So in fact, when people are looking for a product, a CBD oil, they typically want to look for something that is full spectrum, meaning it contains the full spectrum of the cannabinoids and often other plant materials, which would include the terpenes. Nobody ever talks about the terpenes.
And just to give people an idea of what is a terpene, take your fingernail, run it over the outside of a citrus fruit, and you'll get that beautiful fragrant smell. That's the terpene, the essential oil, if you will.
And terpenes interact with the cannabinoids in the cannabis plant for different effects. So for example, limonene is a terpene that's often found in the cannabis plant, and limonene is very uplifting. There are some people, however, who cannot tolerate limonene, and you will see typically those people are what I would call, you know, more 'Type A' people.
And it's not necessarily because they're -- why are they a type A person, they typically have some sort of a genetic mutation, it's not necessarily -- it's not a bad thing, it's called a snip, a Single Nucleotide Polymorphism, where limonene really doesn't match with their genetic health. For some people, though, it's wonderful.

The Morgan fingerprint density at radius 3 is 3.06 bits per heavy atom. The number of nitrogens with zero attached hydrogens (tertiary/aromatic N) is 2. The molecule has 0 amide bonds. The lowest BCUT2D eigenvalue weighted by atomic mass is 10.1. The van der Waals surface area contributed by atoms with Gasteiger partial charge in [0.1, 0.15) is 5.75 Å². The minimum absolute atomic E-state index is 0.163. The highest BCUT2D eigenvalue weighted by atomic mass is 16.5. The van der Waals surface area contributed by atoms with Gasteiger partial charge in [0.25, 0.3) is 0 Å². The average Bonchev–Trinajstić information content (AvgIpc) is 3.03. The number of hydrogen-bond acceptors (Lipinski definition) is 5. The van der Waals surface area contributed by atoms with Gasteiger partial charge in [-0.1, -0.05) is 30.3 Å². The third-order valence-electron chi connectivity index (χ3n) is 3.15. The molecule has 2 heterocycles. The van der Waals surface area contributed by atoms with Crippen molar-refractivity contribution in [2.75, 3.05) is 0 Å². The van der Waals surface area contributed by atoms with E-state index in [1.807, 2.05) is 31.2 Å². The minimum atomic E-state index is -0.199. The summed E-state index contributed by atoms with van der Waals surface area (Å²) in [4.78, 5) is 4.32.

Linalool, which is in lavender, also, and can also be in the cannabis plant, works extremely well for people for a more sedating effect. So that's why you'll see often, most people are very aware of lavender as something that's common, and that can really help to modulate mood. So we have strains, which are also called cultivars or chemovars, of cannabis that help to relax.
So in the book, I go over a number, thirty plus, conditions where CBD, whole plant, has been shown to have some sort of effect. Much of this data comes from clinical experience with patients that many practitioners have had.